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29 May 2019 | Story Valentino Ndaba | Photo Pexels
Prof Melanie Walker
Fostering human capabilities in universities may potentially transform education, says Prof Melanie Walker.

Education is at the centre of human life, and has the potential to be a crucial support for democratic life. Prof Melanie Walker’s recent research paper strikes a balance in dealing with people, education and the implications for democracy through the lens of human capabilities theory and practice and her own research.

People and papers

In her capacity as the SARChI Chair in the Higher Education and Human Development Research Programme at the University of the Free State (UFS), Prof Walker recently published a paper titled: Defending the Need for a Foundational Epistemic Capability in Education. It appeared in the special issue of the Journal of Human Development and Capabilities in honour of renowned Nobel Laureate Amartya Sen’s 85th birthday.

Nurturing epistemic justice

Within the context of existing literature such as that of Sen’s concern with the value of education on the one hand, and public reasoning on the other, Prof Walker argues for a foundational epistemic capability to shape the formal education landscape – as well as quality in education – by fostering inclusive public reasoning (including critical thinking) in all students. It would contribute to what Sen calls the ‘protective power of democracy’ and shared democratic rights, which, he argues, are strongly missed when most needed.

“Sen’s approach asks us to build democratic practices in our university and in our society in ways which create capabilities for everyone. If our students learn public reasoning in all sorts of spaces in university, including the pedagogical, they may carry this into and back to society,” she said.

Educating for equality

Empowering society and fighting for justice are some of the crucial contributions made possible through fostering the epistemic capability of all students. “The capability requires that each student is recognised as both a knower and teller, a receiver and a contributor in critical meaning and knowledge, and an epistemic agent in processes of learning and critical thinking,” states Prof Walker.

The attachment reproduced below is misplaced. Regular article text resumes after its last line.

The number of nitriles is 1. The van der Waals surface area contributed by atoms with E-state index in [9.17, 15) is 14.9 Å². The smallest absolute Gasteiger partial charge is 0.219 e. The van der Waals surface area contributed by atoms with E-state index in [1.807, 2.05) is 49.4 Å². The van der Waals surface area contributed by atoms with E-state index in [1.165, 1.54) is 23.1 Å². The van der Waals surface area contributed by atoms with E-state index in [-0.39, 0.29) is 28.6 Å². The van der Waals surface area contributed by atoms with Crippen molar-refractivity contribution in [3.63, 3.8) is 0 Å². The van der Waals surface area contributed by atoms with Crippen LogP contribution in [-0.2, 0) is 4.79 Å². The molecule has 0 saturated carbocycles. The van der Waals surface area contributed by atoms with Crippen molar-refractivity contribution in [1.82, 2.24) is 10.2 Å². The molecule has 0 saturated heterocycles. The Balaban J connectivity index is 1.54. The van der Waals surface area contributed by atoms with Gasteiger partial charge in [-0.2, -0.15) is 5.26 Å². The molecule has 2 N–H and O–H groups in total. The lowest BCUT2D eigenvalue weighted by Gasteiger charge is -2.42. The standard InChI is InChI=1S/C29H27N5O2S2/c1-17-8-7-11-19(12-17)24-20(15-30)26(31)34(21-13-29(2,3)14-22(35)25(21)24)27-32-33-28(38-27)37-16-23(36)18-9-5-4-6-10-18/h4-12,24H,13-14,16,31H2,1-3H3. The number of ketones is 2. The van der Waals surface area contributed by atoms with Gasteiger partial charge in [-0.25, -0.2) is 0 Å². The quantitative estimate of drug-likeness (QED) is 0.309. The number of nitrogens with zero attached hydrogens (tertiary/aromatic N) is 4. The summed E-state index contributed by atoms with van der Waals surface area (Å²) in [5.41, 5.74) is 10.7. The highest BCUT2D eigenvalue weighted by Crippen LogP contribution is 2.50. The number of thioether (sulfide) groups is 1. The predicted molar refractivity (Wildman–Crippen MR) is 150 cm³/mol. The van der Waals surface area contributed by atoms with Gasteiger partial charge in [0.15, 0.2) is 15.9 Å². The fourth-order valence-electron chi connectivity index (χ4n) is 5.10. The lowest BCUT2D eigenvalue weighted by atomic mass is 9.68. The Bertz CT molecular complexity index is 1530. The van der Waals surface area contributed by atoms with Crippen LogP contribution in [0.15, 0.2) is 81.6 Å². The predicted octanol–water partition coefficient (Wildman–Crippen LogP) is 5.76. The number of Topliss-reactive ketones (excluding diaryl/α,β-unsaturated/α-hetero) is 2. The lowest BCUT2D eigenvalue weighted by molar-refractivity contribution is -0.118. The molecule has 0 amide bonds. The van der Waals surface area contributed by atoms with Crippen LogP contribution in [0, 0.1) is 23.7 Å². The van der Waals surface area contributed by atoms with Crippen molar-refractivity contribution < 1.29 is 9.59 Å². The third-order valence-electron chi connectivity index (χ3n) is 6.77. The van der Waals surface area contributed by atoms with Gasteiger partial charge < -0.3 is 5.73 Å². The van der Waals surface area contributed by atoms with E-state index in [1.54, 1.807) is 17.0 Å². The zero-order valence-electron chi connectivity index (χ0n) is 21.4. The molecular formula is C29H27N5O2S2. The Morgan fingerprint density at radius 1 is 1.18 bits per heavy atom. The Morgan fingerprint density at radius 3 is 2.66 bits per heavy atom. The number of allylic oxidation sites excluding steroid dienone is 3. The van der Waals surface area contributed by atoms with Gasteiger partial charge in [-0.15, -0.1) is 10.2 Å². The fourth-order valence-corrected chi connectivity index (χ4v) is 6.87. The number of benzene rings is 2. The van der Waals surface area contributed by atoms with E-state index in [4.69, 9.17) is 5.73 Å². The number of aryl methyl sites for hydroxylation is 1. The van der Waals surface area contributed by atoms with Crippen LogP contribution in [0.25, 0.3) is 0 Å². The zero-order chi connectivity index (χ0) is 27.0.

In a young democracy like South Africa’s, inclusive public reasoning becomes all the more essential in order to achieve equality, uphold rights and sustain democracy as enshrined in the constitution, thereby improving people’s lives. 

News Archive

Third NRF A-rated researcher for UFS
2017-02-03

Description: Prof Jansen, NRF A-rated researcher  Tags: Prof Jansen, NRF A-rated researcher

Prof Jonathan Jansen, senior researcher at the UFS
Faculty of Education, recently joined two other
UFS researchers as NRF A-rated researchers.
They from the left are: Profs Melanie Walker, Maxim Finkelstein
and Jansen.
Photo: Charl Devenish

The University of the Free State received its third A-rating from the National Research Foundation (NRF) when Prof Jonathan Jansen was awarded an A2-rating.

Prof Jansen is a Senior Research Professor in Education secondary research field and field of specialisation: Development education and Curriculum theory at the UFS Faculty of Education and Fellow at the Center for Advanced Studies at Stanford University in the US.

Prof Jansen’s rating follows P-rating
Prof Jansen’s rating also adds to the recent P-rating awarded to Dr Daniel Spence, a postdoctoral Research Fellow at the International Studies Group. In receiving the rating, the UFS became the only university in South Africa with a P-rated researcher in History.

P-ratings are given to young researchers, usually under the age of 35, who have the potential to become leaders in their field. Researchers in this group are recognised by all, or the overwhelming majority of, reviewers, as having demonstrated the potential to become future international leaders. 

“Obtaining another A-rating is indicative of the university’s drive to enhance its research profile – nationally as well as internationally. I am thankful to our scholars for their commitment to the rating process and look forward to receive the results of this year’s ratings,” said Prof Corli Witthuhn, Vice-Rector: Research at the UFS.   

Total number of researchers increased
The UFS has also upped the ante with regards to its total number of NRF-rated researchers during the latest rating and evaluation with an increase from 127 in 2015 to 149 rated researchers in 2016.

In 2015, Prof Maxim Finkelstein from the Department of Mathematical Statistics and Actuarial Science, and Prof Melanie Walker, Senior Research Professor and Director of the Centre for Research on Higher Education and Development, were given A-ratings.

Prof Finkelstein’s rating then made him the only A-rated researcher in ‘Probability and Statistics’ regarding Mathematical Sciences in the country. Prof Walker was evaluated and graded in the division for Research, Innovation Support and Advancement.

According to the NRF, A-rated researchers are “unequivocally recognised by their peers as leading international scholars in their field for the high quality and impact of their recent research outputs”.

 

The rating of individuals is based primarily on the quality and impact of their research over the past eight years.

 

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